So, all that said, pay your rent.

Shanna Rogers
SR Realty
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Frank Becerra, Agent, Las Vegas, NV
Sun Oct 16, 2011
I was a councelor at a housing non profit group and have had that question asked many times, and the answer is not complicated.
You signed a lease and you are contractually obligated to pay the rent, or face eviction. Unless there is clause that talks about not paying the mortgage, it stays the same.
The current owner is who you pay rent until the lease is transfered to the new owner when the ownership of the property changes.
Good luck, and please do not hesitate to ask if you have more questions.
Also, consult your local laws
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what if there is no contract anymore? we were soppose to renew it but, they then said they were selling but didnt mention it would be a short sale
Flag Thu Apr 12, 2012
Dan Tabit, Agent, Issaquah, WA
Sun Oct 16, 2011
You have a contract with the owner that doesn't change just because of their financial situation. Legally I believe you would be expected to pay rent unless your owner tells you otherwise. Your friend’s situation is unique. Most owners in a short sale scenario are in financial hardship through the loss of job, illness or other unfortunate circumstance. Your rent may be what they are using to eat or pay the mortgage on their home. The only way you'll know for sure is to speak to them.
The one thing you should consider is the status of your damage deposit. You may be able to work something out about that prior to the short sale being complete. Most short sales take 6 to 9 months or more so chances are you'll be there for a while.
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Gary Geer, Agent, Antioch, IL
Sun Oct 16, 2011
Your landlord is still the owner of this property during the short sale period. You are obligated to continue to pay your rent to him. If you don't you may be evicted and may loose any security deposit. If you have a lease check that document . If you decide that you don't want to pay him rent anymore, I would consult an attorney before taking such action for guidance.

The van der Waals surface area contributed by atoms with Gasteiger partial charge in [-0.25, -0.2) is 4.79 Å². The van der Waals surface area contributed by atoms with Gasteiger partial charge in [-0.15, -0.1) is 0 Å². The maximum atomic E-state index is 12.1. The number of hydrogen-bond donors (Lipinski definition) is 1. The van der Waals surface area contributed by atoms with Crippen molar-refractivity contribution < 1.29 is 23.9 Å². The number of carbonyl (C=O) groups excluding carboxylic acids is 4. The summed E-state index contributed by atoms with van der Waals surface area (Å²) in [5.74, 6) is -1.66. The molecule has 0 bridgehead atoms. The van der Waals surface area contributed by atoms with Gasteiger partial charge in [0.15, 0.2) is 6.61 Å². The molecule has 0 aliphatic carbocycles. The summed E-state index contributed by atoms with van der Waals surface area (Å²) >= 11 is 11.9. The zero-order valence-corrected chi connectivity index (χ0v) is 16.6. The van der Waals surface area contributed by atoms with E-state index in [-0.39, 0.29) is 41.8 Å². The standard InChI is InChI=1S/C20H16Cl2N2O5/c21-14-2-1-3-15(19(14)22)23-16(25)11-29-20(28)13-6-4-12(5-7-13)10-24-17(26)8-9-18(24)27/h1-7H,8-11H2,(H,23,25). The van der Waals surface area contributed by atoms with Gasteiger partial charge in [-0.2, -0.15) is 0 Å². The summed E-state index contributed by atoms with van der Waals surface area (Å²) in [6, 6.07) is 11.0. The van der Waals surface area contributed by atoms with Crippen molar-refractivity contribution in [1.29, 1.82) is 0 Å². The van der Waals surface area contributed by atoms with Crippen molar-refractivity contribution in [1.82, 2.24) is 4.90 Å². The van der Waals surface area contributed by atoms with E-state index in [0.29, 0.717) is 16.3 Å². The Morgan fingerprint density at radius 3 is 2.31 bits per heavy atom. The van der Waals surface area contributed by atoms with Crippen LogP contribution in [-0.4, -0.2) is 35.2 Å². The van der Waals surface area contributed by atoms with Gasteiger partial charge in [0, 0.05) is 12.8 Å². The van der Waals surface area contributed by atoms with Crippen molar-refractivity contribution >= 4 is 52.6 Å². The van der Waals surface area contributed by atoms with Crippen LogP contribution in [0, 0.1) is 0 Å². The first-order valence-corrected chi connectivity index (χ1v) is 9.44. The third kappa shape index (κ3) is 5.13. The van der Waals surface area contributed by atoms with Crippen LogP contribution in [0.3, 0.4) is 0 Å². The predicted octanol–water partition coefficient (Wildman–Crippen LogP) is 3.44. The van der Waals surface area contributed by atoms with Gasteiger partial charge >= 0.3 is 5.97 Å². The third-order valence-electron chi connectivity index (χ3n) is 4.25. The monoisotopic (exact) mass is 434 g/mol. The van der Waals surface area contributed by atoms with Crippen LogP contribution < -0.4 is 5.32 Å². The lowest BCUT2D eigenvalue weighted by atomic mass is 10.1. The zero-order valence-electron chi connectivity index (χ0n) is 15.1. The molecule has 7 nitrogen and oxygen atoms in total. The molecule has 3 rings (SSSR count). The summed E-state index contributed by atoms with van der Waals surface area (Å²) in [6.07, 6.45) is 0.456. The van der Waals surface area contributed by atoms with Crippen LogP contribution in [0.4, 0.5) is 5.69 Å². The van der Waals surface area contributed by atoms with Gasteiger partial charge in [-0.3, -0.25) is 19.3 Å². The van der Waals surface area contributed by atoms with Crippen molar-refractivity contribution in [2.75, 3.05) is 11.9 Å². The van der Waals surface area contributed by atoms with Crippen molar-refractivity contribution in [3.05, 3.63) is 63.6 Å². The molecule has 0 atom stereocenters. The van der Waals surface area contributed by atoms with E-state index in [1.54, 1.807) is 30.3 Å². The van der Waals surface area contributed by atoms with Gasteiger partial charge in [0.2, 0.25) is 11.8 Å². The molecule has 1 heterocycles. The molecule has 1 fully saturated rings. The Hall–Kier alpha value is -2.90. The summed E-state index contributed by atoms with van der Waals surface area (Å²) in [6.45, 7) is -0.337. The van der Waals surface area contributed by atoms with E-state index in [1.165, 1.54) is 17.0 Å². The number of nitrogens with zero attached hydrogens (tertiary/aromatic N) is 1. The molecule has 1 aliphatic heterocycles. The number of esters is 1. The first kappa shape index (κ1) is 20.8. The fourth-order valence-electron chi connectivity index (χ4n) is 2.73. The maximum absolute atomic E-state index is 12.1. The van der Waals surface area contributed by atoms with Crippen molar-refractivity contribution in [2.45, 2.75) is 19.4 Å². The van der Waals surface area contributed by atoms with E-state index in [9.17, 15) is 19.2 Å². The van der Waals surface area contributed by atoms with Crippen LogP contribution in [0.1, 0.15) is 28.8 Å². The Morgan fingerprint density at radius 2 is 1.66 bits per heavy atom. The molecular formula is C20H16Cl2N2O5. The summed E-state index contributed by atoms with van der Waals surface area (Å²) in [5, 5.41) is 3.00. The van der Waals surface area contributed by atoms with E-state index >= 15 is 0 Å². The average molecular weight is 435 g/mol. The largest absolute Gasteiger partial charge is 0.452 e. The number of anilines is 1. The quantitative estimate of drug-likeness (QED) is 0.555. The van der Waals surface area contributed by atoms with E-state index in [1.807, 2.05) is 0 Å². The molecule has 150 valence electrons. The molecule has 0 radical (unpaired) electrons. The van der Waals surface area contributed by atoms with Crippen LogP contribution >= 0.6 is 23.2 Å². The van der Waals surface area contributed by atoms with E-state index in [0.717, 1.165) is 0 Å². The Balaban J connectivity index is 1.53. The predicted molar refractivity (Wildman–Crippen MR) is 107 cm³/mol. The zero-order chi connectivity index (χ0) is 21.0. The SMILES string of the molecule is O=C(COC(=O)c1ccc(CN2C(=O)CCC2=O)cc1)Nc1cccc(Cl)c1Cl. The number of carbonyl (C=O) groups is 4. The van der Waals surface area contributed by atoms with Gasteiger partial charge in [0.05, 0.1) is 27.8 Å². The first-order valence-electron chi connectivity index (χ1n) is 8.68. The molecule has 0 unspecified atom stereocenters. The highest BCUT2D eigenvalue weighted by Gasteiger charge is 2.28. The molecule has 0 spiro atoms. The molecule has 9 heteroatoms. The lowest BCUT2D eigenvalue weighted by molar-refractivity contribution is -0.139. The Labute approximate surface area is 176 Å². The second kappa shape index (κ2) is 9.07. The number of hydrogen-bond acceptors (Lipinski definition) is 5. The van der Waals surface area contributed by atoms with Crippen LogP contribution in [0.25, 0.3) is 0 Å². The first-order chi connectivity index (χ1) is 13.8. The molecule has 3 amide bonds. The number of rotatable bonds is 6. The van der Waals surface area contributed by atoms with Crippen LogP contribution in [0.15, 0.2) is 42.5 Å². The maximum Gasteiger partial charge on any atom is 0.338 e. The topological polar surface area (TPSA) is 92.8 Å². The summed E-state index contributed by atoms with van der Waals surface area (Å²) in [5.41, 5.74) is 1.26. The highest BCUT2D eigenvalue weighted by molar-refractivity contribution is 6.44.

All the best,
Gary Geer
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Miritssa Cas…, Agent, Cave Creek, AZ
Sun Oct 16, 2011
You must continue to pay the rent to the landlord. Have you considered buying vs. renting?

We have great buys in the Phoenix market today combined with low down payments (3.5%) and the lowest interest rates in history. If you are interested please contact me.

Milly Casas

Milly Sells AZ
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Jon Hegreness, Agent, Scottsdale, AZ
Sun Oct 16, 2011
First off be careful following advice on this blog about you should or should not continue to make your payments. You might want to consult an attorney to review your contract with you.
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Laura Feghali, Agent, Stamford, CT
Sun Oct 16, 2011
Hello Lmb,
Yes, you must continue to make your rent payments to your landlord regardless of his situation.

Your leasing contract is with your landlord; not his lender so you are bound to the rental agreement and still must comply to the terms on the lease.

I suggest that you look at your lease to determine any consequences for non-payment.

Good luck to you!

Laura Feghali
Prudential Connecticut Realty